Fariche Alleyne - African Bushveld Conservation in South Africa
My volunteer trip with Projects Abroad was an amazing experience and one I will never forget. Each day was different at the Kua Tuli Camp and all of the guides were experienced and knowledgeable. They provided insight on many different topics including the many different species of birds and animals in the area.
When I first arrived at the camp there were about 15-20 volunteers who had already been there for a few weeks - I found this helpful and asked many questions about how things worked around the camp. All of the volunteers including the guides were very nice and laid back. I found my first day at the camp to be much less intimidating than I had imagined. We ate dinner and then sat around the camp fire talking.
My Conservation Placement
My first activity the next morning was to find elephant dung so we could record what we found in the dung in order to ensure they were eating the correct food. I was very nervous about this being my first task because you basically have to search through elephant poo (with gloves on of course!), and I thought I would for sure get sick.
However it was much less gross than I thought - sure there was a smell to it but it was really interesting to find out what the elephants were eating and you got used to the smell after a few minutes. Not to mention we had a blast just trying to find the dung, we walked for about one hour before we found any dung. But on that walk we learnt many new things, such as how to track elephants and saw some really pretty birds that we were able to snap some photos of. I thoroughly enjoyed my first task.
Each day the activities varied, we went on walks to track animals such as impala’s and antelopes. We went to a watering hole to record the animals that arrived, we repaired Baobab trees, we cleaned up debris on the roads and we went on a sleep out to Mama Tui to record the animals that used the watering hole nearby at night.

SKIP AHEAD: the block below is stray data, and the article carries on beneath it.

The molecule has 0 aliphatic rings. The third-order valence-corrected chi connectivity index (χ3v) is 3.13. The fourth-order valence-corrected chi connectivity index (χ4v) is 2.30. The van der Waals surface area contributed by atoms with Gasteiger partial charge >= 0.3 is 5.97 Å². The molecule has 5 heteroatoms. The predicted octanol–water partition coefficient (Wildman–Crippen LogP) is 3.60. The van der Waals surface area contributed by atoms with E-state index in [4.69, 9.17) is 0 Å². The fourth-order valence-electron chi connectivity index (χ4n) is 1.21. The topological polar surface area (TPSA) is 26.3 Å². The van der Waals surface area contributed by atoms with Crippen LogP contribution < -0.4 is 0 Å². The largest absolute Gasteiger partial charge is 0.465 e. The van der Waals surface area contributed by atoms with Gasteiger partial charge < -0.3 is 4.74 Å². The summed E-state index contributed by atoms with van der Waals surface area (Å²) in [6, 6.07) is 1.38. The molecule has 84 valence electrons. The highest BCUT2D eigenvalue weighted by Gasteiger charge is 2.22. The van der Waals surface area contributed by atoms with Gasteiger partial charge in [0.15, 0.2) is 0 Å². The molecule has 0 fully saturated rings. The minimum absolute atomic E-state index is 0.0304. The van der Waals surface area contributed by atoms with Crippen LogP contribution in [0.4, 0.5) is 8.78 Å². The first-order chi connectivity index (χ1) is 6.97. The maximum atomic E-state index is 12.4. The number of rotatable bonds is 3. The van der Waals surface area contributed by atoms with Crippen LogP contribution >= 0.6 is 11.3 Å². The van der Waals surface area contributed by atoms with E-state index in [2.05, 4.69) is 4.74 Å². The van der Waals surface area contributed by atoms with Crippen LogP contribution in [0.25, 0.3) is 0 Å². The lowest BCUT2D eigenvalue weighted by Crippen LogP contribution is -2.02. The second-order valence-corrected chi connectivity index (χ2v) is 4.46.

Mama Tui was my absolute favourite activity. We stayed overnight in a tree house of sorts, ate dinner and took turns watching the watering hole at night. We ate a nice dinner that was prepared for us back at the camp and watched the sun go down. It was so beautiful and peaceful and not to mention we saw hyenas!
On the weekend we made a trip to a little Botswanian town called Piekwhe which was great. We went to a market square with many different shops; this gave us an opportunity to buy some authentic souvenirs and food items to carry back to the camp. I was also able to use the internet in one of the café’s to let family and friends know I was good and enjoying my time.
We stayed overnight in a small hotel with a pool. It was a nice break from the camp life. The volunteers had an opportunity to bond with each other by the pool and hang out. I really enjoyed my time in Piekwhe and getting to know the locals.
All in all, my experience in Botswana, Kua Tuli is one I will cherish for a long time. It was truly the best trip I’ve taken so far. The amount of animals I was able to see in their natural habitat was amazing, such as elephants (a lot!), zebras, hyenas, jackals, ostrich, rhinos, giraffes, impala, kudus, vultures and so much more. Not to mention the conservation work, such as repairing the Baobab trees that can grow up to be 500 years old and more sometimes, cleaning up the roads and the bush from debris and hunting traps and recording important data for researchers.
It felt really good to be contributing in a helpful way and at the same time learning and having fun. I looked at the pictures from time to time and I am still amazed that I was there in the flesh. I would recommend this project to anyone who wants real, hands on conservation experience and would like to learn in the process.
The camp was very accommodating, the staff including the local guides, cook and cleaners were friendly, easy going and really cool people to get to know. I am so happy I took a chance, got over whatever nerves I had at the time and went for it. And if you’re thinking about it - I say go for it, you won’t regret it.
This is a personal account of one volunteer’s experience on the project and is a snapshot in time. Your experience may be different, as our projects are constantly adapting to local needs and building on accomplishments. Seasonal weather changes can also have a big impact. Find out more about what you can expect from this project, or speak to one of our friendly Programme Advisors.